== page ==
It’s now 2012 and Dmitri Sgouros is a musician in this thirties. Is he the greatest living pianist? Does he perform to sold-out houses in New York, Chicago and L.A.? Will he go down in history? And was his performance of the Brahms F Minor Sonata a performance for the ages?
No, no, no and no. He’s got a website; plays in Greece and so forth–that’s nice, I suppose. See, the reality is that for every Yehudi Menuhin (prodigy who became an all-time great artist), there are one hundred Dmitri Sgouros’s whose bright flame dims with age. (I know that statistic is accurate because I just made it up.)
But as much disdain and eye-rolling weariness as I feel for instrumental prodigies (and I’ve actually taught a few in my teaching career), it’s nothing compared to the scorn I feel for Children Who Sing Opera.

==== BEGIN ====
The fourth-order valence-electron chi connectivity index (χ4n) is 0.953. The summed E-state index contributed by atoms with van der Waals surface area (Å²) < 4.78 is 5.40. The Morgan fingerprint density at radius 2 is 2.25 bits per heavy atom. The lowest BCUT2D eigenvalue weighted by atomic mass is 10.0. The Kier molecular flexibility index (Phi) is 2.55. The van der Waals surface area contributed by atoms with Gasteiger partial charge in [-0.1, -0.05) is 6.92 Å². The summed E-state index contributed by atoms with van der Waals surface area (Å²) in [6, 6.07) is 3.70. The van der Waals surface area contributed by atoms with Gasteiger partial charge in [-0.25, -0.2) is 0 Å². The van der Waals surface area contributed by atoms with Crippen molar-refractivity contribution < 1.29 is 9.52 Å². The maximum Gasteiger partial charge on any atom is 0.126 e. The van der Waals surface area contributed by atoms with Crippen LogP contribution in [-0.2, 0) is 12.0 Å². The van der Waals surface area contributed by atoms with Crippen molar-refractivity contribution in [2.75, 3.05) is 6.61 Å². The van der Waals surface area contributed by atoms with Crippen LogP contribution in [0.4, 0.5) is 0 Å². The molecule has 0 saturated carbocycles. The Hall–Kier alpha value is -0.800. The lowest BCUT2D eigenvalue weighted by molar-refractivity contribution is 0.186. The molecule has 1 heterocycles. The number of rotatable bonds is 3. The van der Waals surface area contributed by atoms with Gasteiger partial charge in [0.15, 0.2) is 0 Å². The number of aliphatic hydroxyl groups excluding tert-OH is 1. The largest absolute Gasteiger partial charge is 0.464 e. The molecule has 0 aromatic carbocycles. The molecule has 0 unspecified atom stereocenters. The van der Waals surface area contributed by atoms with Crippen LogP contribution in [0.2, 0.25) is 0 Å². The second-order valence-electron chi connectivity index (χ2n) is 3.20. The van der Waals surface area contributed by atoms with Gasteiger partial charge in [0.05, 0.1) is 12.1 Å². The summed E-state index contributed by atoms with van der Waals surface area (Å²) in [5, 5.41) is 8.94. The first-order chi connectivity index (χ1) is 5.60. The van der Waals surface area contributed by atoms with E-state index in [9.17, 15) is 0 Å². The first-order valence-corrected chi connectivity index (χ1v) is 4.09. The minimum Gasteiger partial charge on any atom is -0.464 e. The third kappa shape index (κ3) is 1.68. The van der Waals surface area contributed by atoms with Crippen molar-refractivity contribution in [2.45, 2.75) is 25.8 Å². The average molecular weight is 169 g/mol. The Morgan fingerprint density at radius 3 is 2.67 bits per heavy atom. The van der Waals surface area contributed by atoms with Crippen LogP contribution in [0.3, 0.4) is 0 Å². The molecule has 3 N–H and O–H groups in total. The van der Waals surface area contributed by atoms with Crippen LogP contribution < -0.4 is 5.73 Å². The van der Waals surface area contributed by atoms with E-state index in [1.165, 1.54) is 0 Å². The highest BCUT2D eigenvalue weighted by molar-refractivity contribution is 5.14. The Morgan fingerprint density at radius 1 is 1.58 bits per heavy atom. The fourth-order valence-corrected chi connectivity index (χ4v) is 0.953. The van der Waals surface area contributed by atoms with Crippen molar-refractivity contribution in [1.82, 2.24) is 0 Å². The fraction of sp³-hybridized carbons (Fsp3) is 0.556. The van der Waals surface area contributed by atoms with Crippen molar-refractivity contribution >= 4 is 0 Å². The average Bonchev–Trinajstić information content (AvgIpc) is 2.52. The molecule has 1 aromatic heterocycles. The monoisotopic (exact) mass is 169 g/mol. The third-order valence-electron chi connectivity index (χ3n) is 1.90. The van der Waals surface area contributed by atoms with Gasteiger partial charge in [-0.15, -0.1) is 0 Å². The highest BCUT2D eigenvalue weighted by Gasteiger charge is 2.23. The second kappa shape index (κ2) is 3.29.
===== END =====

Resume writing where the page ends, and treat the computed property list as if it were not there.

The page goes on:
As Joan Rivers would say, can we talk? Let’s get something straight: opera is to singing as neuro-surgery is to medicine. No pre-adolescent children should ever do it, and few teen-agers should do much of it. Yes, yes, I know all about Roberta Peters having made her Metropolitan Opera debut at age sixteen. Big whoop, don’t care. Until their hormones have finished percolating, children should sing (duh) music written for children: in a children’s choir, in school, in church, heck – even in an opera, providing it’s a role written for a child. with a child’s limitations in mind.
Let me explain. The best metaphor for allowing children to sing adult operatic literature is found in Little League baseball. A responsible Little League coach ensures that a ten-year-old pitcher will throw the ball easily, with a fluid, non-stressful pitching motion. Some specimens in the coaching community, however, can’t resist the urge to teach kids to throw trick pitches: curve balls, sliders, screwballs, and so on.